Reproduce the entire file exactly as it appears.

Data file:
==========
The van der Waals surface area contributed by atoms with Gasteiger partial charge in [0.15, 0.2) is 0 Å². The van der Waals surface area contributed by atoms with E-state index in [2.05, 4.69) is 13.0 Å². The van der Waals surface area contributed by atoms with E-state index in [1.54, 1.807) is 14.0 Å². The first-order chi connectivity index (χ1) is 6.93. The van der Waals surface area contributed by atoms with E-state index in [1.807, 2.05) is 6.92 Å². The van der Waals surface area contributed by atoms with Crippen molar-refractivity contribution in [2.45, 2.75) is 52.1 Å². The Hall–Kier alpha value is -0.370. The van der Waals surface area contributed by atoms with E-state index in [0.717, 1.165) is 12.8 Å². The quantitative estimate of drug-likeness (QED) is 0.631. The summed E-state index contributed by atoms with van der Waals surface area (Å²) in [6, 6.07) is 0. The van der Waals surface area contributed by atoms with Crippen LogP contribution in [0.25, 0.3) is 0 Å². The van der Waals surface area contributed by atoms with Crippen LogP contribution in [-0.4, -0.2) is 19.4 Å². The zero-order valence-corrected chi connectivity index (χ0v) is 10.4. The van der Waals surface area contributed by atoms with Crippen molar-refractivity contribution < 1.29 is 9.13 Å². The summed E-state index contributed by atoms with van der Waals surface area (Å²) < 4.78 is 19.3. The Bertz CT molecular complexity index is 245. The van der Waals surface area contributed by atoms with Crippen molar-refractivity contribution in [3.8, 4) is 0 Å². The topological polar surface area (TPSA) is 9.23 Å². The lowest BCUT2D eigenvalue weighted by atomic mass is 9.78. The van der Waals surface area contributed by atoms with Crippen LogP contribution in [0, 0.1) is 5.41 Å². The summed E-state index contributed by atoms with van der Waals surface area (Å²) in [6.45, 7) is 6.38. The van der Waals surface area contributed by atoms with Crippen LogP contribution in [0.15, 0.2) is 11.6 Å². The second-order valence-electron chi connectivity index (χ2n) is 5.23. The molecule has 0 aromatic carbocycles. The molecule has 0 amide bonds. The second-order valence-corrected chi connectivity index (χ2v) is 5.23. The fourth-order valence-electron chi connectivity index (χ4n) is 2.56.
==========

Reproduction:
The van der Waals surface area contributed by atoms with Gasteiger partial charge in [0.15, 0.2) is 0 Å². The van der Waals surface area contributed by atoms with E-state index in [2.05, 4.69) is 13.0 Å². The van der Waals surface area contributed by atoms with E-state index in [1.54, 1.807) is 14.0 Å². The first-order chi connectivity index (χ1) is 6.93. The van der Waals surface area contributed by atoms with E-state index in [1.807, 2.05) is 6.92 Å². The van der Waals surface area contributed by atoms with Crippen molar-refractivity contribution in [2.45, 2.75) is 52.1 Å². The Hall–Kier alpha value is -0.370. The van der Waals surface area contributed by atoms with E-state index in [0.717, 1.165) is 12.8 Å². The quantitative estimate of drug-likeness (QED) is 0.631. The summed E-state index contributed by atoms with van der Waals surface area (Å²) in [6, 6.07) is 0. The van der Waals surface area contributed by atoms with Crippen LogP contribution in [0.25, 0.3) is 0 Å². The van der Waals surface area contributed by atoms with Crippen LogP contribution in [-0.4, -0.2) is 19.4 Å². The zero-order valence-corrected chi connectivity index (χ0v) is 10.4. The van der Waals surface area contributed by atoms with Crippen molar-refractivity contribution < 1.29 is 9.13 Å². The summed E-state index contributed by atoms with van der Waals surface area (Å²) < 4.78 is 19.3. The Bertz CT molecular complexity index is 245. The van der Waals surface area contributed by atoms with Crippen molar-refractivity contribution in [3.8, 4) is 0 Å². The topological polar surface area (TPSA) is 9.23 Å². The lowest BCUT2D eigenvalue weighted by atomic mass is 9.78. The van der Waals surface area contributed by atoms with Crippen LogP contribution in [0, 0.1) is 5.41 Å². The summed E-state index contributed by atoms with van der Waals surface area (Å²) in [6.45, 7) is 6.38. The van der Waals surface area contributed by atoms with Crippen LogP contribution in [0.15, 0.2) is 11.6 Å². The second-order valence-electron chi connectivity index (χ2n) is 5.23. The molecule has 0 aromatic carbocycles. The molecule has 0 amide bonds. The second-order valence-corrected chi connectivity index (χ2v) is 5.23. The fourth-order valence-electron chi connectivity index (χ4n) is 2.56.